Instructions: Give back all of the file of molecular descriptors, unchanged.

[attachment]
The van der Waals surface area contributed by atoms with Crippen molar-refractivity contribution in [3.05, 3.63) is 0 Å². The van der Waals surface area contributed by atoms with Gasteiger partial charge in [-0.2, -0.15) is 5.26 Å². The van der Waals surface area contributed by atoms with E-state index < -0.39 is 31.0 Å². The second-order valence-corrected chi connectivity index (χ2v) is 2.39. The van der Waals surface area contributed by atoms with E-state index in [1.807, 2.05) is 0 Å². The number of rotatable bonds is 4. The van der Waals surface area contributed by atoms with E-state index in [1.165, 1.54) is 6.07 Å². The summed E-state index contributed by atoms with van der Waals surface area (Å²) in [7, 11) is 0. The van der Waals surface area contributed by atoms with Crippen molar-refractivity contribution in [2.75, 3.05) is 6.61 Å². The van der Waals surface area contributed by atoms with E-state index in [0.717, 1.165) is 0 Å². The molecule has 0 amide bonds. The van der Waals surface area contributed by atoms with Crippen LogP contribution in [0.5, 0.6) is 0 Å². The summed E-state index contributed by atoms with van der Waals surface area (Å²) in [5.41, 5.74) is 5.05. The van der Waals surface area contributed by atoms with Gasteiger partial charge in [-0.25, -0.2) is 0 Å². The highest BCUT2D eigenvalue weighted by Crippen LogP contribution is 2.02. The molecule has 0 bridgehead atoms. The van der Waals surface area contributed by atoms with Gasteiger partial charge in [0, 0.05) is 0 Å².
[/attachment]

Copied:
The van der Waals surface area contributed by atoms with Crippen molar-refractivity contribution in [3.05, 3.63) is 0 Å². The van der Waals surface area contributed by atoms with Gasteiger partial charge in [-0.2, -0.15) is 5.26 Å². The van der Waals surface area contributed by atoms with E-state index < -0.39 is 31.0 Å². The second-order valence-corrected chi connectivity index (χ2v) is 2.39. The van der Waals surface area contributed by atoms with E-state index in [1.807, 2.05) is 0 Å². The number of rotatable bonds is 4. The van der Waals surface area contributed by atoms with E-state index in [1.165, 1.54) is 6.07 Å². The summed E-state index contributed by atoms with van der Waals surface area (Å²) in [7, 11) is 0. The van der Waals surface area contributed by atoms with Crippen molar-refractivity contribution in [2.75, 3.05) is 6.61 Å². The van der Waals surface area contributed by atoms with E-state index in [0.717, 1.165) is 0 Å². The molecule has 0 amide bonds. The van der Waals surface area contributed by atoms with Crippen LogP contribution in [0.5, 0.6) is 0 Å². The summed E-state index contributed by atoms with van der Waals surface area (Å²) in [5.41, 5.74) is 5.05. The van der Waals surface area contributed by atoms with Gasteiger partial charge in [-0.25, -0.2) is 0 Å². The highest BCUT2D eigenvalue weighted by Crippen LogP contribution is 2.02. The molecule has 0 bridgehead atoms. The van der Waals surface area contributed by atoms with Gasteiger partial charge in [0, 0.05) is 0 Å².